Friday, August 26, 2016

The destitute and hungry

Because even the smallest of words can be the ones to hurt you, or save you.
~Natsuki Takaya

Not exactly sure how I heard about Mr. Leonard, but odds are, it was Ariana.

Keith Leonard

Ode to the Unsayable
by Keith Leonard

There was a word
I was taught
not to say
in the gym, or on
the basketball court,
the playground,
and sometimes
at home, and so
I took to picturing
this word
locked in my gut
as a sun beam staved
and skinny
dungeon inmate.

read the rest here


Today's Poetry Friday round-up is at My Juicy Little Universe. Thanks, Heidi!


Heidi Mordhorst said...

Oof. Yes. This is what I particularly noticed and which made my heart soar as I watched the DNC speeches--the people spoke of LOVE. There are so many virtues to pursue, but the way I learned it as a child was "the greatest of these is love." I'm pretty sure it's objectively provable, too!

Thanks, Tabatha. I hope your two older birds have flown safely to their new homes.

jan godown annino said...

I found the surprise Keith Leonard
led me to, in this poem.

Glad to meet him.
In fact, I've loved
meeting him.

Appreciations, Tabatha.

Renee said...

How beautiful! Thanks for sharing this one, Tabatha!

Bridget Magee said...

...and again, love. Love this poem, Tabatha. The whole poem but especially the lines:
"You learned to focus
on tuffs of grass
that seemed
to litter the dirt" It really make me think about differing perspectives. Thanks for sharing. =)

Robyn Hood Black said...

Wow. And a hearty YES. Thanks so much for sharing, Tabatha.

Tara Smith said...

Oh my...the power of words, the power of love.

Doraine Bennett said...

Yes. again. There is power in that word, especially when it has feet.

Brenda Harsham said...

Powerful poem. A four-letter word that carries chains.

Linda B said...

I recently read an essay from a woman who was abused, and one of the things she said her mother did was that she never used the word "love" in the house, to any of the children. This poem touches that, at least to me, and I thought it must be something horrible to experience. Thanks for this, love felt!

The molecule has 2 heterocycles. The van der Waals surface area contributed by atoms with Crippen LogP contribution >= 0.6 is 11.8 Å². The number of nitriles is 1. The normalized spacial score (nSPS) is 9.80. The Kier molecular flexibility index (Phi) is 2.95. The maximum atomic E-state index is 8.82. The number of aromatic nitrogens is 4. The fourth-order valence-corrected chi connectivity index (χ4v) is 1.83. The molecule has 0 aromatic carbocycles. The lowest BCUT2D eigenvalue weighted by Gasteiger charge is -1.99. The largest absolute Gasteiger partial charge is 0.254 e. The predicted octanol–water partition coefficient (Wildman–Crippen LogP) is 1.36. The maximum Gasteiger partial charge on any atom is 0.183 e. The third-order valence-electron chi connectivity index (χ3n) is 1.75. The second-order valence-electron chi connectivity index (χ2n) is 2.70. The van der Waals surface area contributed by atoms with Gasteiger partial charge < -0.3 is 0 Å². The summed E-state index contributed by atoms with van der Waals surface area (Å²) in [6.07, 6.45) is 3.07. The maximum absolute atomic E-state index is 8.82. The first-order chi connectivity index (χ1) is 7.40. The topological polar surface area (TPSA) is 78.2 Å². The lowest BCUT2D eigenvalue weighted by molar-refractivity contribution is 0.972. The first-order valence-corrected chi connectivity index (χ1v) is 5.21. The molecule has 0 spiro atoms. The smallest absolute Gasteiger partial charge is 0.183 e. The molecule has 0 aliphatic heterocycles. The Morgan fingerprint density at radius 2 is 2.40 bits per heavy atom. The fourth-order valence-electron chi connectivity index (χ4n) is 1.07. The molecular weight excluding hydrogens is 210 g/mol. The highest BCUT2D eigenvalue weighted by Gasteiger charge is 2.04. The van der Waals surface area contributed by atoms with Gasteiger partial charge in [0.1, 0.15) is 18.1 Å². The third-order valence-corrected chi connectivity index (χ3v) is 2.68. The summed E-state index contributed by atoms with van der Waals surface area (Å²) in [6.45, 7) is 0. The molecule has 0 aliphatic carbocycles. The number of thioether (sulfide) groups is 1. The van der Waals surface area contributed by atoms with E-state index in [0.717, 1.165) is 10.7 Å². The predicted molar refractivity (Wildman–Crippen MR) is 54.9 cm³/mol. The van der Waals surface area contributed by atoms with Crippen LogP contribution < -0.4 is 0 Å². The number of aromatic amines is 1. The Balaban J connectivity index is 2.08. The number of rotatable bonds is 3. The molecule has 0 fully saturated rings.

Diane Mayr said...

I remember a woman who, when raising her children, disciplined them simply by saying "I won't love you anymore." Although I was young myself, I knew how cruel that was for a mother to say. Thanks for sharing this thought-provoking poem.

Violet Nesdoly said...

Thanks for introducing another interesting poet and very honest poem. It makes you wonder how many people are walking around starved and shriveled inside for lack of love.

Julieanne said...

Thank you for this. The poem and the author.

Ruth said...

The word that came to mind was "powerful," and I see it came to everyone else's mind too! Thank you for sharing this. So good.

Michelle Heidenrich Barnes said...

And when I did
lift a torch
to the wrought-iron door
where this yardbird
jangled his chains
like hell-smithed
windchimes, he held
his palms open
to a bath of light
washing the dank stones.

Sigh.... just letting those words sink in and glow.

Mary Lee said...

Oh, wow. That one took me by surprise. This resonates with the poem Linda Mitchell shared. (It's so fun when there are echoes throughout the PF Roundup!!)

Matt Forrest Esenwine said...

Touching and powerful, Tabatha - and so important for our world. Thanks for sharing!

Whispers from the Ridge said...

Such a thought provoking poem. Thanks for sharing this one, Tabatha!

Author Amok said...

I'm reading REAL BOYS: RESCUING OUR SONS FROM THE MYTHS OF BOYHOOD right now and it touches on many of the themes in this poem.

These lines struck me: If you
were a boy
in America
maybe they beat
this word
into the dudgeon
of you, too.

Karen Edmisten said...

Wow, he's new to me. I loved that. Thanks, Tabatha!

Jone MacCulloch said...

What a beautiful poem. Thank you.